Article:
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New antibody therapy may help treat HIV: study

Press Trust of India  |  Berlin 

Scientists have developed an effective treatment strategy against the Simian Immunodeficiency Virus (SIV) in rhesus macaques, an advance that may lead to a new therapy for HIV infection in humans.

Simian Immunodeficiency Virus (SIV) infects different primate species and is regarded as the origin of the HIV.



In the study by an international research team, including scientists from the German Primate Centre (DPZ), SIV-infected rhesus macaques were treated with an antiretroviral drug for 90 days and in addition they were treated with a specific antibody for 23 weeks.

After finishing this therapy, all macaques showed sustained control of the infection as almost no SI viruses could be detected in the blood and gastro-intestinal tissues.

The CD4+ T cells that are essential for the immune system were present in sufficient numbers in these tissues.

Two years after finishing the treatment the viral load remained low, the immune system intact, and the rhesus macaques healthy.

The strategy offers a new and promising approach to the therapy of HIV infections in humans, researchers said.

Antiretroviral therapy is currently the most frequently used treatment of HIV infections. The drugs effectively block the proliferation of the HI viruses in the infected cells and thus delay the onset of the disease.

However, these drugs have to be administered permanently since their discontinuation would immediately lead to virus rebound in the body.

"The aim of the study was to find a new therapeutic approach for the treatment of infections with immunodeficiency viruses, which would permanently prevent the proliferation of the viruses even after only temporarily application," said Lutz Walter, head of the Primate Genetics Laboratory at DPZ.

The focus of the study conducted in the US under the leadership of scientists from the Emory University School of Medicine and the National Institutes of Health (NIH) was on the MHC class I genes as well as the genes of the killer cell immunoglobulin-like receptors (KIR).

Both gene families are essential for a functional immune system as well as for immunological identity of an organism.

The antibody that was used to treat the macaques is a primatised variant of the therapeutic monoclonal antibody that is known as Vedolizumab and has been available since 2014 in the US and Europe.

It is administered to patients to treat chronic inflammatory bowel diseases such as Crohn's and ulcerative colitis where the CD4+ T cells also play an important role.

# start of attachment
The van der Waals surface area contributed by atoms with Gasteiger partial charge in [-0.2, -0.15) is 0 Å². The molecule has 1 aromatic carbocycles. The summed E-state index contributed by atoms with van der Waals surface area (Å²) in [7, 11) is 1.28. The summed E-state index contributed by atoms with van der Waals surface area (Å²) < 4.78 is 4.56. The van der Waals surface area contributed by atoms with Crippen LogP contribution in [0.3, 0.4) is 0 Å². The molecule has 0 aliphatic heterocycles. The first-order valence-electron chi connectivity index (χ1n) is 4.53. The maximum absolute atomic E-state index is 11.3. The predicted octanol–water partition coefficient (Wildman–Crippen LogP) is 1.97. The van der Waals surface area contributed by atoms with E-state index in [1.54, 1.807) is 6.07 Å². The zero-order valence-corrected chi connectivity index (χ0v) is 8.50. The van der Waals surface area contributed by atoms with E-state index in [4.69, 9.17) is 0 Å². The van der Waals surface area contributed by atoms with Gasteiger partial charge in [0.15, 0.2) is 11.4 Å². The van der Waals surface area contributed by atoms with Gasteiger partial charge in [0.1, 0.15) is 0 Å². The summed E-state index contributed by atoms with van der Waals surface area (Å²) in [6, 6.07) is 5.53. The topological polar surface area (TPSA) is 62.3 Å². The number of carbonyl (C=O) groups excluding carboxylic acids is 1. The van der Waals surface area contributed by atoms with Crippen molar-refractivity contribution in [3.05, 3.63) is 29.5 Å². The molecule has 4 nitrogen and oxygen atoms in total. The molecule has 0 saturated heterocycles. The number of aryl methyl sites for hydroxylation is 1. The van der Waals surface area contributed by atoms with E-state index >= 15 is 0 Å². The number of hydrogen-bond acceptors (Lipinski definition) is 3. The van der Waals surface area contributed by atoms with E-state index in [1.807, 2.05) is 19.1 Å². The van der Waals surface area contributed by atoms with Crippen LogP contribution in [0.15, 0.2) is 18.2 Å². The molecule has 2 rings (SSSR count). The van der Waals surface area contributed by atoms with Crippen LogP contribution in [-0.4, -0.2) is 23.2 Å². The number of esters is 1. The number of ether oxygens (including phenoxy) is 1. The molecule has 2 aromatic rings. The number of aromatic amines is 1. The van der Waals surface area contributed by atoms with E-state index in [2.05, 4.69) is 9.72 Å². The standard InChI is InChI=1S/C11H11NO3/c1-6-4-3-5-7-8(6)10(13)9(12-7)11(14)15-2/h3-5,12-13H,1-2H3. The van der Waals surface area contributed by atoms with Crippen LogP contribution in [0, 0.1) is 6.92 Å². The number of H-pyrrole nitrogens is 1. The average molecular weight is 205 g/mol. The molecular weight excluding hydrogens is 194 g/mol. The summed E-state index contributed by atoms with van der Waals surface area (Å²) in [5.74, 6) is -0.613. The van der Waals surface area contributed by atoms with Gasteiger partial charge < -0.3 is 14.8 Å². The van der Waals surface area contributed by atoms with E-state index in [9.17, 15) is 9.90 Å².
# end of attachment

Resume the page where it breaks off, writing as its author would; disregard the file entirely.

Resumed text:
The scientists are seeking to test the new treatment strategy in clinical trials with HIV patients. A phase-I clinical trial is already underway in the US.

The aim is to find out whether a combination of antiretroviral therapy with Vedolizumab has the same effect in humans, researchers said.

"We have good reasons to believe that the therapy will work similarly in humans. It would be a breakthrough for the future treatment of HIV patients," said Walter.

The study was published in the journal Science.

(This story has not been edited by Business Standard staff and is auto-generated from a syndicated feed.)

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New antibody therapy may help treat HIV: study

Scientists have developed an effective treatment strategy against the Simian Immunodeficiency Virus (SIV) in rhesus macaques, an advance that may lead to a new therapy for HIV infection in humans. Simian Immunodeficiency Virus (SIV) infects different primate species and is regarded as the origin of the HIV. In the study by an international research team, including scientists from the German Primate Centre (DPZ), SIV-infected rhesus macaques were treated with an antiretroviral drug for 90 days and in addition they were treated with a specific antibody for 23 weeks. After finishing this therapy, all macaques showed sustained control of the infection as almost no SI viruses could be detected in the blood and gastro-intestinal tissues. The CD4+ T cells that are essential for the immune system were present in sufficient numbers in these tissues. Two years after finishing the treatment the viral load remained low, the immune system intact, and the rhesus macaques healthy. The strategy ... Scientists have developed an effective treatment strategy against the Simian Immunodeficiency Virus (SIV) in rhesus macaques, an advance that may lead to a new therapy for HIV infection in humans.

Simian Immunodeficiency Virus (SIV) infects different primate species and is regarded as the origin of the HIV.

In the study by an international research team, including scientists from the German Primate Centre (DPZ), SIV-infected rhesus macaques were treated with an antiretroviral drug for 90 days and in addition they were treated with a specific antibody for 23 weeks.

After finishing this therapy, all macaques showed sustained control of the infection as almost no SI viruses could be detected in the blood and gastro-intestinal tissues.

The CD4+ T cells that are essential for the immune system were present in sufficient numbers in these tissues.

Two years after finishing the treatment the viral load remained low, the immune system intact, and the rhesus macaques healthy.